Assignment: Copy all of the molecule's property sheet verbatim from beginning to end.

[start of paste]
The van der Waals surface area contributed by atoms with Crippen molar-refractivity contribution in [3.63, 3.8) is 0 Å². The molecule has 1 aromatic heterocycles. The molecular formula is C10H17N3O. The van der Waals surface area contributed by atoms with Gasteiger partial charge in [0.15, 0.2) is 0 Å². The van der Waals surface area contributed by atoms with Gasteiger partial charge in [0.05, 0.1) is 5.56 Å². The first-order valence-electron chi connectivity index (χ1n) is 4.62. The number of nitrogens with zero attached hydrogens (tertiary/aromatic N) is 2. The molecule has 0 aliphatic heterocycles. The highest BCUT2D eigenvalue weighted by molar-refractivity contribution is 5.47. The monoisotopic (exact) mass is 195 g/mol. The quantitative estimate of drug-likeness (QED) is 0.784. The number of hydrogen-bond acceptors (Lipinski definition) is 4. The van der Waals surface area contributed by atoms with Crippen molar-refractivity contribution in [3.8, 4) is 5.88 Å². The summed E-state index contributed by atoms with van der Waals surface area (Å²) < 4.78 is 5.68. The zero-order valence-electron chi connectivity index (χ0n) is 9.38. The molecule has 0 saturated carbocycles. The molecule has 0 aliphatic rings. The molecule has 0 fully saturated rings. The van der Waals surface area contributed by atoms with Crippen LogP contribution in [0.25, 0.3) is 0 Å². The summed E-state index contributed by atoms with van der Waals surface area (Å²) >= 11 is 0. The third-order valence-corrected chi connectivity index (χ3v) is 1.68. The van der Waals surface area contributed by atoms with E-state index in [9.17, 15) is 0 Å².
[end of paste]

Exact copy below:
The van der Waals surface area contributed by atoms with Crippen molar-refractivity contribution in [3.63, 3.8) is 0 Å². The molecule has 1 aromatic heterocycles. The molecular formula is C10H17N3O. The van der Waals surface area contributed by atoms with Gasteiger partial charge in [0.15, 0.2) is 0 Å². The van der Waals surface area contributed by atoms with Gasteiger partial charge in [0.05, 0.1) is 5.56 Å². The first-order valence-electron chi connectivity index (χ1n) is 4.62. The number of nitrogens with zero attached hydrogens (tertiary/aromatic N) is 2. The molecule has 0 aliphatic heterocycles. The highest BCUT2D eigenvalue weighted by molar-refractivity contribution is 5.47. The monoisotopic (exact) mass is 195 g/mol. The quantitative estimate of drug-likeness (QED) is 0.784. The number of hydrogen-bond acceptors (Lipinski definition) is 4. The van der Waals surface area contributed by atoms with Crippen molar-refractivity contribution in [3.8, 4) is 5.88 Å². The summed E-state index contributed by atoms with van der Waals surface area (Å²) < 4.78 is 5.68. The zero-order valence-electron chi connectivity index (χ0n) is 9.38. The molecule has 0 saturated carbocycles. The molecule has 0 aliphatic rings. The molecule has 0 fully saturated rings. The van der Waals surface area contributed by atoms with Crippen LogP contribution in [0.25, 0.3) is 0 Å². The summed E-state index contributed by atoms with van der Waals surface area (Å²) >= 11 is 0. The third-order valence-corrected chi connectivity index (χ3v) is 1.68. The van der Waals surface area contributed by atoms with E-state index in [9.17, 15) is 0 Å².